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God the Father

In Christian theology there is very little controversy about the nature of God as regards the Father, the eternal, all-powerful, all-knowing Creator. Yet the very word Father indicates a change of relationship at a point in time (see Heb. 1:5,5), since parents must have existed prior to their children. Thus terms such as eternal Father or eternal Son(ship) are oxymorons on the order of original copy or true lies. The eternal existence of God in three Persons does not, and could not, mean that a father/son relationship was also eternal.

This brings us to the matter of alleged hierarchy among the Persons, with the Father at the top. A prerequisite of hierarchy is the existence of more than one will, yet never in scripture do we see the will of God as plural (wills). As shown in the Great Commission of Mat. 28:19 the Father, Son, and Spirit have one shared Name, though the three Persons are distinct. Please see the chapters on Jesus and the Holy Spirit, and the Trinity as a whole. Our inability to fully grasp how three can be one is no excuse to ignore scriptural descriptions of God as such.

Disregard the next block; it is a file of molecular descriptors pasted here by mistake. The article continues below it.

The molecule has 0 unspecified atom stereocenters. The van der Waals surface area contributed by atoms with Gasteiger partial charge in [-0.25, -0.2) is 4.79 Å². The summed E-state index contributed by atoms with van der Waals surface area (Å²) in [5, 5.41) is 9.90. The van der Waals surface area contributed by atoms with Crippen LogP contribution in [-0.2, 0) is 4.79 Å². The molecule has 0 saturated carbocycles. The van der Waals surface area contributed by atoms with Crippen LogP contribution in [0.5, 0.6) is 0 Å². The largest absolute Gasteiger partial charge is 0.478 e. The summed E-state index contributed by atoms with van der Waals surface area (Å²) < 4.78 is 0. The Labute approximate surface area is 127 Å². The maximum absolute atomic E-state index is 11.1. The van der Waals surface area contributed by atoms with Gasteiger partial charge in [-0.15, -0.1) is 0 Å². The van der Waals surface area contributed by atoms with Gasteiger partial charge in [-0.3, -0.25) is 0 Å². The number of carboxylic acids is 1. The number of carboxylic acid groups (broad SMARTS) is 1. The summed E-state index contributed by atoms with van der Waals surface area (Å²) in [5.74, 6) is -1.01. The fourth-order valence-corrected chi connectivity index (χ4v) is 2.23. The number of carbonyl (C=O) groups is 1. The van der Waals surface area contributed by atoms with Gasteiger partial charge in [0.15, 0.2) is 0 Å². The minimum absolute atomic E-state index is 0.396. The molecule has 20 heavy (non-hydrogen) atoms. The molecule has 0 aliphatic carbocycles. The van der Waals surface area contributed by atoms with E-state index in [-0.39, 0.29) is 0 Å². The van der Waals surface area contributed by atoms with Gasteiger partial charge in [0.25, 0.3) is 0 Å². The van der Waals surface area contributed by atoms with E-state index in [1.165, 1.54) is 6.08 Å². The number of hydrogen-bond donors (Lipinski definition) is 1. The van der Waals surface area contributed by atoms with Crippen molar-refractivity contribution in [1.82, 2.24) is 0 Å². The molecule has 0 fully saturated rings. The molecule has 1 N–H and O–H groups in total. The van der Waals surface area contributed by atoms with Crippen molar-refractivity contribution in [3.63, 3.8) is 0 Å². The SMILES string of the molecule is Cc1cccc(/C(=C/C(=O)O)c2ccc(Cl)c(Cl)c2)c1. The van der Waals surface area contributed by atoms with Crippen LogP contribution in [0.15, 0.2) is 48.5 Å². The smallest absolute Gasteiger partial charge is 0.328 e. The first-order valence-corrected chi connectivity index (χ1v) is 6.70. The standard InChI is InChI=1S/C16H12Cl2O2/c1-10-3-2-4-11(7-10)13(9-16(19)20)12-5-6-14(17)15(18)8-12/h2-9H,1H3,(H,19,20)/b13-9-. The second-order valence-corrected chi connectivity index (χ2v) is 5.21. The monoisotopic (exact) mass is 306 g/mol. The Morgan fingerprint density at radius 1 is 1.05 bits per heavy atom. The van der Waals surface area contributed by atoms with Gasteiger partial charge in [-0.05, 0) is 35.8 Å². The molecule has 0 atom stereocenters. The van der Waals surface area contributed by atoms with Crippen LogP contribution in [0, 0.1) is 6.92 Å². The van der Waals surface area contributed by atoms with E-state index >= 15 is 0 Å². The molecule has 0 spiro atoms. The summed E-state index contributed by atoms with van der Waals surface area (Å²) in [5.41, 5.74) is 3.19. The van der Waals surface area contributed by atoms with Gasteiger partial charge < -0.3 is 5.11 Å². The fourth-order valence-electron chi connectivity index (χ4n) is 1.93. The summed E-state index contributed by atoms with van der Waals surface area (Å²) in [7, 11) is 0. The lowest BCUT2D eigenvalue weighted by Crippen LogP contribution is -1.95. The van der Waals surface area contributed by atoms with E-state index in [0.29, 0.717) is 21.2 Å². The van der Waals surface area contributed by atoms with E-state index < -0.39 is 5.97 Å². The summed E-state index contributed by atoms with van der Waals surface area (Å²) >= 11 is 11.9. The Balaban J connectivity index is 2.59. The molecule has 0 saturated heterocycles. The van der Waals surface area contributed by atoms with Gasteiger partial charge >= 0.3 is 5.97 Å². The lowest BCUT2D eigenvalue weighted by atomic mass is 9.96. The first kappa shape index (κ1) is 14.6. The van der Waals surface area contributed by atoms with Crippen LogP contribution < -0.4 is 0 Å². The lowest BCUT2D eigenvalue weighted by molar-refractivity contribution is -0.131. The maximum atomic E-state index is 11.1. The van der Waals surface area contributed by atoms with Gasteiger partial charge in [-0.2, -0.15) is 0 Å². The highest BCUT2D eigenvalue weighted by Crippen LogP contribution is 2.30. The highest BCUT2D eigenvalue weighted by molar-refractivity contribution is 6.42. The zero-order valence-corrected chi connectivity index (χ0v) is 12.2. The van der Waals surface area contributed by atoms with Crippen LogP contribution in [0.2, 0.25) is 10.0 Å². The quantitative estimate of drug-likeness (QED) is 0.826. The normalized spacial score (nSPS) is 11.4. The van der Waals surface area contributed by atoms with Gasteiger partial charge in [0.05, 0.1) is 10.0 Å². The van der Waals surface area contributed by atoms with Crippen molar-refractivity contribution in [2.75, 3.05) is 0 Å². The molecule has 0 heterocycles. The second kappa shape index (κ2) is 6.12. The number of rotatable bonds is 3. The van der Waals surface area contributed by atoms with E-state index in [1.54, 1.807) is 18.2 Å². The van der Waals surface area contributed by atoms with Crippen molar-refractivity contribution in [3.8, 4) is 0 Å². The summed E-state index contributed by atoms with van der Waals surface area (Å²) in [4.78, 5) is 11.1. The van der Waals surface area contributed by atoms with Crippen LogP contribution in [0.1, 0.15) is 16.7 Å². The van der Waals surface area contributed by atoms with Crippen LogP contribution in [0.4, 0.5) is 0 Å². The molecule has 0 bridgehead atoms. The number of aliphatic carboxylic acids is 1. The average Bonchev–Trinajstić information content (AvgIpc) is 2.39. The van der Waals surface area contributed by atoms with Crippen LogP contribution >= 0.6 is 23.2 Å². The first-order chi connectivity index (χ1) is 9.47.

Only one Person added human nature to God as described in John 1 and Phil. 2, the one we call Jesus. Failure to remember his dual nature is the root of many false teachings, not the least of which is that God’s one will is somehow hierarchical. Jesus, as a mortal, showed by example how people should relate to their Creator: as a benevolent yet just and powerful Father, deserving of both our love and our respect. What Jesus did not model for us is how some people should be under permanent authority of others (especially not in marriage), or that God has a split will. This answers the question of how Jesus could be God if he prayed to God.

As distinguised from other so-called gods

Look again at the first three sections in the chapter on the Trinity to learn why, unlike in other religions, the Persons of the Trinity are neither one Person with three manifestations (i.e. wearing different hats) nor three separate gods.

As the One who offers to adopt us

As explained in passages such as John 3:16 and 2 Cor. 5:18-20, the one true God reaches out to us and offers to adopt us out from this flawed orphanage. This offer is a gift (Rom. 4:2-5, Eph. 2:8-9); it cannot be earned or forced, as other religions and heresies teach. This is the God of the Bible, the one whose attributes leave all other gods behind.

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